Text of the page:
perfidy—violation of engagements—contempt of civil duties—hope from the

magistrates weakness; but above all, the perpetual ridicule of virtue—these, he remarks,

are the characteristics by which the courts in all ages have been distinguished.

The language and the manners of this court will be what distinguishes them from

the rest of the community, not what assimilates them to it, and in being remarked for a

behaviour that shews they are not meanly born, and in adulation to people of fortune

and power.


The establishment of a vice president is as unnecessary as it is dangerous. This

officer, for want of other employment, is made president of the senate, thereby

blending the executive and legislative powers, besides always giving to some one state,

from which he is to come, an unjust pre-­‐eminence.


It is a maxim in republics, that the representative of the people should be of their

immediate choice; but by the manner in which the president is chosen he arrives to this

office at the fourth or fifth hand, nor does the highest votes, in the way he is elected,

determine the choice—for it is only necessary that he should be taken from the highest

of five, who may have a plurality of votes.


Compare your past opinions and sentiments with the present proposed

establishment, and you will find, that if you adopt it, that it will lead you into a system

which you heretofore reprobated as odious. Every American whig, not long since, bore

his emphatic testimony against a monarchical government, though limited, because of

the dangerous inequality that it created among citizens as relative to their rights and

property; and wherein does this president, invested with his powers and prerogatives,

essentially differ from the king of Great-­‐Britain (save as to name, the creation of nobility

and some immaterial incidents, the offspring of absurdity and locality) the direct

prerogatives of the president, as springing from his political character, are among the

following:—It is necessary, in order to distinguish him from the rest of the community,

and enable him to keep, and maintain his court, that the compensation for his services;

or in other words, his revenue should be such as to enable him to appear with the

splendor of a prince; he has the power of receiving ambassadors from, and a great

influence on their appointments to foreign courts; as also to make treaties, leagues, and

alliances with foreign states, assisted by the senate, which when made, become the

supreme law of the land: he is a constituent part of the legislative power; for every bill

which shall pass the house of representatives and senate, is to be presented to him for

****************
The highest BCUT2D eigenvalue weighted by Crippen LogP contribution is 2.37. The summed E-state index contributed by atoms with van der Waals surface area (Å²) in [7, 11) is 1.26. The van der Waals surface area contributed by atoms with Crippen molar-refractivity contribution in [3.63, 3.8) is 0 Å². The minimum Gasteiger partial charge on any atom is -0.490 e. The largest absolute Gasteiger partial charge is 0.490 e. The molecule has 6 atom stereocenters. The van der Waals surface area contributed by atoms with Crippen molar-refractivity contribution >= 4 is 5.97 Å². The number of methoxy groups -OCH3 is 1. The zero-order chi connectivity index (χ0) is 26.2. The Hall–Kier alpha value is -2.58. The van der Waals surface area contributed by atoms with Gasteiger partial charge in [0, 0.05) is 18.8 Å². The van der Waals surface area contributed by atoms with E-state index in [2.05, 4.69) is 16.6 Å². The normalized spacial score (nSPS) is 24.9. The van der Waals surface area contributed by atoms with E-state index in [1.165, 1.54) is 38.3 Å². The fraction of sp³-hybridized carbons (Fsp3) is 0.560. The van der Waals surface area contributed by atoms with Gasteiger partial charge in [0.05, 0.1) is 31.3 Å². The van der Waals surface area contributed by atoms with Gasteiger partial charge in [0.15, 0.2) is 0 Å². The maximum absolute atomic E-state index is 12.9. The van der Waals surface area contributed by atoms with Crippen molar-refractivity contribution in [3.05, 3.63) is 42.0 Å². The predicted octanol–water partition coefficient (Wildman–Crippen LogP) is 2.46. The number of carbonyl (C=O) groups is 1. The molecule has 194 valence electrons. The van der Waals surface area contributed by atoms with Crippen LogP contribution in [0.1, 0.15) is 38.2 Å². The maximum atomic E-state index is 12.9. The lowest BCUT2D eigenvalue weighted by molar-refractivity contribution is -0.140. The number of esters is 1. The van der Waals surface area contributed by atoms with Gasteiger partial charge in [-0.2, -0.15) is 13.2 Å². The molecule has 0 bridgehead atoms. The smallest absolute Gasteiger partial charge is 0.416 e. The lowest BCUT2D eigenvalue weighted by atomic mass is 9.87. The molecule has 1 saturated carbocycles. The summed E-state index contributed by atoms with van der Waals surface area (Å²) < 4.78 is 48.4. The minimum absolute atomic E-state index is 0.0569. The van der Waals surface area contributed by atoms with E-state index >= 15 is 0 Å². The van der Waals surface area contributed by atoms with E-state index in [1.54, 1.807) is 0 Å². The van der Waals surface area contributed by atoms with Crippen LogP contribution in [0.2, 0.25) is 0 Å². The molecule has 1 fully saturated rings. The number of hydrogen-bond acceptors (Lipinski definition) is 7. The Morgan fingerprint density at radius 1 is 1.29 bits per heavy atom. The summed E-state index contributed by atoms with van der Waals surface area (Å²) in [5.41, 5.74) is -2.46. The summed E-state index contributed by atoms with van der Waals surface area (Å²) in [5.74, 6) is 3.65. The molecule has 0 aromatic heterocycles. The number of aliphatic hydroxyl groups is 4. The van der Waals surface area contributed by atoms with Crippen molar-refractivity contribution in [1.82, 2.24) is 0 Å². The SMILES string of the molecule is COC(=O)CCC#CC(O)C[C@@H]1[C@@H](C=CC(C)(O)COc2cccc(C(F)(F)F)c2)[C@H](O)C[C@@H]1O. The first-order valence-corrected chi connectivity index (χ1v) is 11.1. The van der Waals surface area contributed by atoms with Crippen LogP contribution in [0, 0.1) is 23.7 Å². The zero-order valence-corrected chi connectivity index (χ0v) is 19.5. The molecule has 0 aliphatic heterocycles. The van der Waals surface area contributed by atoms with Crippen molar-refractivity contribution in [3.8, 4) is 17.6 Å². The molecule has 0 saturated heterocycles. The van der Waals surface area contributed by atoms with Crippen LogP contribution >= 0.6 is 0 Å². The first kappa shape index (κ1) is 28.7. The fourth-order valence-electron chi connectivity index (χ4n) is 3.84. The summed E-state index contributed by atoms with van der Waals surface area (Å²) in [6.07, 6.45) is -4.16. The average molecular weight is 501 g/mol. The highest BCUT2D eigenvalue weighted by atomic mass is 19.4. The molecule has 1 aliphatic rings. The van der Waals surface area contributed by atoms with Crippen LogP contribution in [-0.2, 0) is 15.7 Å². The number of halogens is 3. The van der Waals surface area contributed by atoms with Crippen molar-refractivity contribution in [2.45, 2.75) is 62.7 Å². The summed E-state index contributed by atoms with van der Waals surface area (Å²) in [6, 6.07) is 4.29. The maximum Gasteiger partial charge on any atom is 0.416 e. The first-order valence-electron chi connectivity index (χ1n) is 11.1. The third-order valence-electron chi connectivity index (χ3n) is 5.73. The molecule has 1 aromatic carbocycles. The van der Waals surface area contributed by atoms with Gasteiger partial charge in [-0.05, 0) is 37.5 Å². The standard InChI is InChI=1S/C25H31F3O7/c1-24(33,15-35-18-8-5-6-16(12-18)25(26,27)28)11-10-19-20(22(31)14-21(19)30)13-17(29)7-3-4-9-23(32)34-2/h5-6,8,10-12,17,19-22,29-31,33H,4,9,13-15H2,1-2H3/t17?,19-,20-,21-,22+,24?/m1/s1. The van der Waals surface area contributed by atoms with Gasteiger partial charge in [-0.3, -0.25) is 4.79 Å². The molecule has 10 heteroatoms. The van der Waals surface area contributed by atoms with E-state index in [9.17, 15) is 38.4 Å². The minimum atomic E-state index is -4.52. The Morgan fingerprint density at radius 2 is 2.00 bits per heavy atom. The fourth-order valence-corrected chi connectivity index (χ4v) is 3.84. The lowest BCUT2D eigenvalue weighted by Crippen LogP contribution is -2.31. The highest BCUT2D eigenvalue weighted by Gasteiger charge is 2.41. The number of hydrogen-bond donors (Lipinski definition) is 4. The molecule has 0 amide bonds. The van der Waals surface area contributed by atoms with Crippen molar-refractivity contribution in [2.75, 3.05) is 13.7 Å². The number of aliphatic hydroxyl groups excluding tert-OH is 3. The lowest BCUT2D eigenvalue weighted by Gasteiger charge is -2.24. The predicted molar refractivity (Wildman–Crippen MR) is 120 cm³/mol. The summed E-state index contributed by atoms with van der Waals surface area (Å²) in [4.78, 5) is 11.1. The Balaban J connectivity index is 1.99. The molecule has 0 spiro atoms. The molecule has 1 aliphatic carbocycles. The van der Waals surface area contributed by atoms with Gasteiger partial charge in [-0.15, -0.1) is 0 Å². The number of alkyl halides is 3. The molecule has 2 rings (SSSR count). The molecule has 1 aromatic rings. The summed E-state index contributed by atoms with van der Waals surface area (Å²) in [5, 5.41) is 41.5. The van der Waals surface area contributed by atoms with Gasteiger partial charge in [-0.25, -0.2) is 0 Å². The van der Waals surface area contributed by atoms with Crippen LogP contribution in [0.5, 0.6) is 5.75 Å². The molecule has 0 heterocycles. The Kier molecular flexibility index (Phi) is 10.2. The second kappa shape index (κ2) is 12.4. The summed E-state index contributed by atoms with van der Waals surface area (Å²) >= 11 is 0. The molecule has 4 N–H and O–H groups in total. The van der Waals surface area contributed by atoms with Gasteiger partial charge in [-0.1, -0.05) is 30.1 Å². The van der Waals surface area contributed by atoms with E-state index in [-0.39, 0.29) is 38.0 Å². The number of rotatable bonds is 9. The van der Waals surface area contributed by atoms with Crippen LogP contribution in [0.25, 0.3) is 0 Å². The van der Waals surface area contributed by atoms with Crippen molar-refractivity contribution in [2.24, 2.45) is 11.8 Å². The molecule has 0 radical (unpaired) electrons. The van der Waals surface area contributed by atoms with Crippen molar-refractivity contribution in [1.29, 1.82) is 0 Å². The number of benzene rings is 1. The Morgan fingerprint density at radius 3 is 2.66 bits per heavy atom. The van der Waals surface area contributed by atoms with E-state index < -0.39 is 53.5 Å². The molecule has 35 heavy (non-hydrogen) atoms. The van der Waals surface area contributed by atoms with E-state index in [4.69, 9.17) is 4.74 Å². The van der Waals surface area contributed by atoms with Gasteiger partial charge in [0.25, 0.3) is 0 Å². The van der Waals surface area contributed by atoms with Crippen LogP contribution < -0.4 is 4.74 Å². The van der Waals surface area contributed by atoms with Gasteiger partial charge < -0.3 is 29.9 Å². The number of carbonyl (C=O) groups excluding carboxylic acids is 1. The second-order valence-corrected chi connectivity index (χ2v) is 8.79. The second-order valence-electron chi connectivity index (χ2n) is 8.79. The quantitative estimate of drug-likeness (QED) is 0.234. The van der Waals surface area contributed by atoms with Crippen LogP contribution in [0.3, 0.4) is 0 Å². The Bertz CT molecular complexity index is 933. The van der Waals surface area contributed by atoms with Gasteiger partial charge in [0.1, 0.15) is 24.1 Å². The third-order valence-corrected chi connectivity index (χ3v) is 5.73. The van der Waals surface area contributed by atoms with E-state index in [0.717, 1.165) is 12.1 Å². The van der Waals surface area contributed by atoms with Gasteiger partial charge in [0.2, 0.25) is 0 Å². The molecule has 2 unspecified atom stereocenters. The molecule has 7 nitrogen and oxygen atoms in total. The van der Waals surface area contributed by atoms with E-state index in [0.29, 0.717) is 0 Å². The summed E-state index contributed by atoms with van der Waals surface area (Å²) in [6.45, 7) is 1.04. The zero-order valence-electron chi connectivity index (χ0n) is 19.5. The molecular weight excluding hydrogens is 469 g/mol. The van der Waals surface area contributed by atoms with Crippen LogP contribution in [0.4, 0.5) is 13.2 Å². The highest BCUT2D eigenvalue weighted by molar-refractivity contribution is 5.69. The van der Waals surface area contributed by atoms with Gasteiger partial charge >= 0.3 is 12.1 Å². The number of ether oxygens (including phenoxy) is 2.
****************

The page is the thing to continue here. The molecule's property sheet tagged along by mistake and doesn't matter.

approbation; if he approves of it, he is to sign it, if he disapproves, he is to return it with

objections, which in many cases will amount to a compleat negative; and in this view he

will have a great share in the power of making peace, coining money, &c. and all the

various objects of legislation, expressed or implied in this Constitution: for though it may

be asserted that the king of Great-­‐Britain has the express power of making peace or

war, yet he never thinks it prudent so to do without the advice of his parliament from

whom he is to derive his support, and therefore these powers, in both president and

king, are substantially the same: he is the generalissimo of the nation, and of course, has

the command & controul of the army, navy and militia; he is the general conservator of

the peace of the union—he may pardon all offences, except in cases of impeachment,

and the principal fountain of all offices & employments. Will not the exercise of these

powers therefore tend either to the establishment of a vile and arbitrary aristocracy, or

monarchy? The safety of the people in a republic depends on the share or proportion

they have in the government; but experience ought to teach you, that when a man is at

the head of an elective government invested with great powers, and interested in his re-­‐

election, in what circle appointments will be made; by which means an imperfect

aristocracy bordering on monarchy may be established.


You must, however, my countrymen, beware, that the advocates of this new

system do not deceive you, by a fallacious resemblance between it and your own state

government, which you so much prize; and if you examine, you will perceive that the

chief magistrate of this state, is your immediate choice, controuled and checked by a

just and full representation of the people, divested of the prerogative of influencing war

and peace, making treaties, receiving and sending embassies, and commanding standing

armies and navies, which belong to the power of the confederation, and will be

convinced that this government is no more like a true picture of your own, than an

Angel of darkness resembles an Angel of light.


Cite as: The Documentary History of the Ratification of the Constitution Digital Edition,

ed. John P. Kaminski, Gaspare J. Saladino, Richard Leffler, Charles H. Schoenleber and

Margaret A. Hogan. Charlottesville: University of Virginia Press, 2009.

[accessed 10 Jan 2013]


Original source: Ratification by the States, Volume XIX: New York, No. 1